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“Breaking the Silence” gets a test screening at the Latchis Theatre in preparation for the local documentary’s sneak preview on Sunday, Oct. 29.


From silence to the big screen

Women speak their truths on sexual health in local documentary, shown to raise funds for access to reproductive services

A facilitated discussion with panelists will follow the film. The event takes place at the Latchis Theatre, 50 Main St., in Brattleboro. The suggested donation for admission is $10 to $50 (or more). All proceeds go to Vermont Access for Reproductive Freedom, which will use all funds raised to help Windham County residents pay for abortion services, including transportation to clinics. For more information, contact O’Feral via email at

BRATTLEBORO—Two local organizations, Planned Parenthood Defenders and the Women’s Action Team, have teamed up with Latchis Arts — which is offering theater space at no cost — to present a fundraising event to support access to reproductive services.

The event, on Sunday, Oct. 29, begins at 4 p.m., with a screening of the documentary film Break the Silence.

The film, directed by Willow O’Feral, features interviews with 17 Brattleboro-area women about their sexual and reproductive-health histories.

A facilitated question-and-answer period follows the film, featuring O’Feral; Dru Roessle of Vermont Access to Reproductive Freedom; Lucy Leriche, vice president of public policy for Planned Parenthood of Northern New England; a Women’s Freedom Center representative; and six of the film’s interviewees.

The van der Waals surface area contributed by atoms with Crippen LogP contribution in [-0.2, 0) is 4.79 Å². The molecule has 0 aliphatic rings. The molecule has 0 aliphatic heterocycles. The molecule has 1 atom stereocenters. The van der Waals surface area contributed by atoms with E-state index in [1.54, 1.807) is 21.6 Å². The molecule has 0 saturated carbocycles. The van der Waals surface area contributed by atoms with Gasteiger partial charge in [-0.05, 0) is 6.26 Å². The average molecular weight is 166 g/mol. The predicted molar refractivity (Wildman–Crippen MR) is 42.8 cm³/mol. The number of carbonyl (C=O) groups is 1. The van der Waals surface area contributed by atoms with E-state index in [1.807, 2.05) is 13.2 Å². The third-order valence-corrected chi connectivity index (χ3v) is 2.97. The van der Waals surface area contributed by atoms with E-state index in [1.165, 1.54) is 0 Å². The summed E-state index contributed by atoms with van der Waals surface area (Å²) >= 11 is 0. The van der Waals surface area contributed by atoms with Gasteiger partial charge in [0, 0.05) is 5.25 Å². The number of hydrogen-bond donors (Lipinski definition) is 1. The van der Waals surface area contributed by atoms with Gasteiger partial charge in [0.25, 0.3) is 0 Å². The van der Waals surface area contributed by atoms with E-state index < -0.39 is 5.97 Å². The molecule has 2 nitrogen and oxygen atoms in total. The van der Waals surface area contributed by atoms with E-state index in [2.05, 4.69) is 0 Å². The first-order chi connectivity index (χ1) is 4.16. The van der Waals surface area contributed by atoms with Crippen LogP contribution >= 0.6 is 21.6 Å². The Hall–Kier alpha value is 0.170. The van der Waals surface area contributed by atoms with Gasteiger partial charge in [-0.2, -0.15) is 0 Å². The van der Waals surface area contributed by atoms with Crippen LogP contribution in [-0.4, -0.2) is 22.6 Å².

All proceeds from the film go to VARF, “a grassroots organization that works to ensure women have the right to control what happens to their health and bodies, this includes access to abortion,” according to its mission statement at

After the film and panel discussion, the event organizers invite attendees to join them at The Lounge at Duo Restaurant. The Lounge staff is creating a special cocktail for the event, and proceeds from the sale of the drink will go to support access to reproductive services.

Lisa Ford said she formed Planned Parenthood Defenders after the 2017 Women’s March on Washington to advocate for Planned Parenthood.

“I started it as a Facebook page as a resource for who to write letters to, starting with the state legislature, to ensure support for Planned Parenthood,” Ford said.

Since then, PPD has grown to approximately 40 local women. “It didn’t take long to get people interested. It’s an easy sell. Many women think it’s important to do what they want with their bodies,” said Ford, who added, “we also welcome men.”

“Almost every woman I talk to has gone to Planned Parenthood. We need more Planned Parenthood, not less. They are a model for health clinics,” Ford said. “They do so much more than reproductive health. They do primary care, services for men, vaccinations."

“Our goal is that the Brattleboro clinic would stay strong and be accessible to all, no matter what happened on a federal level,” Ford said. “Congress was threatening to deny poor women access” to reproductive health care, she said.

But, Ford said, when she learned the Brattleboro Planned Parenthood clinic didn’t offer abortions, “we asked questions about where women are going [to get abortions] and how they get there."

Range of reproductive health care

Lucy Leriche, vice president of public policy for Vermont at Planned Parenthood of Northern New England, confirmed the Brattleboro Health Center does not offer abortions.

“Providing the whole range of reproductive health care is central to our mission,” Leriche told The Commons. “We were recently approached by members of the Brattleboro community with a request to add this service. We are grateful for their concern and are working in partnership with them as we undertake an internal analysis to see how we can accomplish this goal,” she said.